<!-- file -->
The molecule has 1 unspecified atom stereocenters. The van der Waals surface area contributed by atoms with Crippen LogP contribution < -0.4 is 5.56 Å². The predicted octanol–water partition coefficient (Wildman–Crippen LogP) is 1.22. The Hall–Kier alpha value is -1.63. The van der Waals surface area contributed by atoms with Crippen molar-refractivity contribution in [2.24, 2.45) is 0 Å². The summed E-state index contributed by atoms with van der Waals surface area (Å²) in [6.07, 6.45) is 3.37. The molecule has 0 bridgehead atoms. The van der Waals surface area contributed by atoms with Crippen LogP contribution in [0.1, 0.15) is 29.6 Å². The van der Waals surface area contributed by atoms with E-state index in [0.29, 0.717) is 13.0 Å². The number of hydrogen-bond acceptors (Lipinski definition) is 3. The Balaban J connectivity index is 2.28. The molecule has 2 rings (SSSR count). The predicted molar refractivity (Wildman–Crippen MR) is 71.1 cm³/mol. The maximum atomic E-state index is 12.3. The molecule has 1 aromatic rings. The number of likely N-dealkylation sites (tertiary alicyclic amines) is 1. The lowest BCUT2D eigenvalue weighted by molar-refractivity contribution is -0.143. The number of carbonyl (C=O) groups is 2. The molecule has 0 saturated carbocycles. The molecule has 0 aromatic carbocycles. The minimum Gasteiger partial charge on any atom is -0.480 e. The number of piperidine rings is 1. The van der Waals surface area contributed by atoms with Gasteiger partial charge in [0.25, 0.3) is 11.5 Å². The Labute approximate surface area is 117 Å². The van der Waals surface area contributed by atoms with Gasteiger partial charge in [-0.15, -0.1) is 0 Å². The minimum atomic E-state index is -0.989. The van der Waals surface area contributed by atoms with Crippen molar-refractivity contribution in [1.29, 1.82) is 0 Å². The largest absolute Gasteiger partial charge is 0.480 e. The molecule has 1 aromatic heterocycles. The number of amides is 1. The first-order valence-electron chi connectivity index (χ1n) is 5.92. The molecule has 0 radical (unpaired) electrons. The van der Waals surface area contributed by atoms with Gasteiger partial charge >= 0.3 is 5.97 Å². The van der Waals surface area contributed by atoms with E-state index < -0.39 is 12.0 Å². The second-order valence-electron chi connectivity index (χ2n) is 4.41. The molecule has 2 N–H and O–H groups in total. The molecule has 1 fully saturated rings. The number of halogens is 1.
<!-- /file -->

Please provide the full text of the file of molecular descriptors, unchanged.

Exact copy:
The molecule has 1 unspecified atom stereocenters. The van der Waals surface area contributed by atoms with Crippen LogP contribution < -0.4 is 5.56 Å². The predicted octanol–water partition coefficient (Wildman–Crippen LogP) is 1.22. The Hall–Kier alpha value is -1.63. The van der Waals surface area contributed by atoms with Crippen molar-refractivity contribution in [2.24, 2.45) is 0 Å². The summed E-state index contributed by atoms with van der Waals surface area (Å²) in [6.07, 6.45) is 3.37. The molecule has 0 bridgehead atoms. The van der Waals surface area contributed by atoms with Crippen LogP contribution in [0.1, 0.15) is 29.6 Å². The van der Waals surface area contributed by atoms with E-state index in [0.29, 0.717) is 13.0 Å². The number of hydrogen-bond acceptors (Lipinski definition) is 3. The Balaban J connectivity index is 2.28. The molecule has 2 rings (SSSR count). The predicted molar refractivity (Wildman–Crippen MR) is 71.1 cm³/mol. The maximum atomic E-state index is 12.3. The molecule has 1 aromatic rings. The number of likely N-dealkylation sites (tertiary alicyclic amines) is 1. The lowest BCUT2D eigenvalue weighted by molar-refractivity contribution is -0.143. The number of carbonyl (C=O) groups is 2. The molecule has 0 saturated carbocycles. The molecule has 0 aromatic carbocycles. The minimum Gasteiger partial charge on any atom is -0.480 e. The number of piperidine rings is 1. The van der Waals surface area contributed by atoms with Gasteiger partial charge in [0.25, 0.3) is 11.5 Å². The Labute approximate surface area is 117 Å². The van der Waals surface area contributed by atoms with Gasteiger partial charge in [-0.15, -0.1) is 0 Å². The minimum atomic E-state index is -0.989. The van der Waals surface area contributed by atoms with Crippen molar-refractivity contribution in [1.29, 1.82) is 0 Å². The largest absolute Gasteiger partial charge is 0.480 e. The molecule has 1 aromatic heterocycles. The number of amides is 1. The first-order valence-electron chi connectivity index (χ1n) is 5.92. The molecule has 0 radical (unpaired) electrons. The van der Waals surface area contributed by atoms with Gasteiger partial charge >= 0.3 is 5.97 Å². The van der Waals surface area contributed by atoms with E-state index < -0.39 is 12.0 Å². The second-order valence-electron chi connectivity index (χ2n) is 4.41. The molecule has 2 N–H and O–H groups in total. The molecule has 1 fully saturated rings. The number of halogens is 1.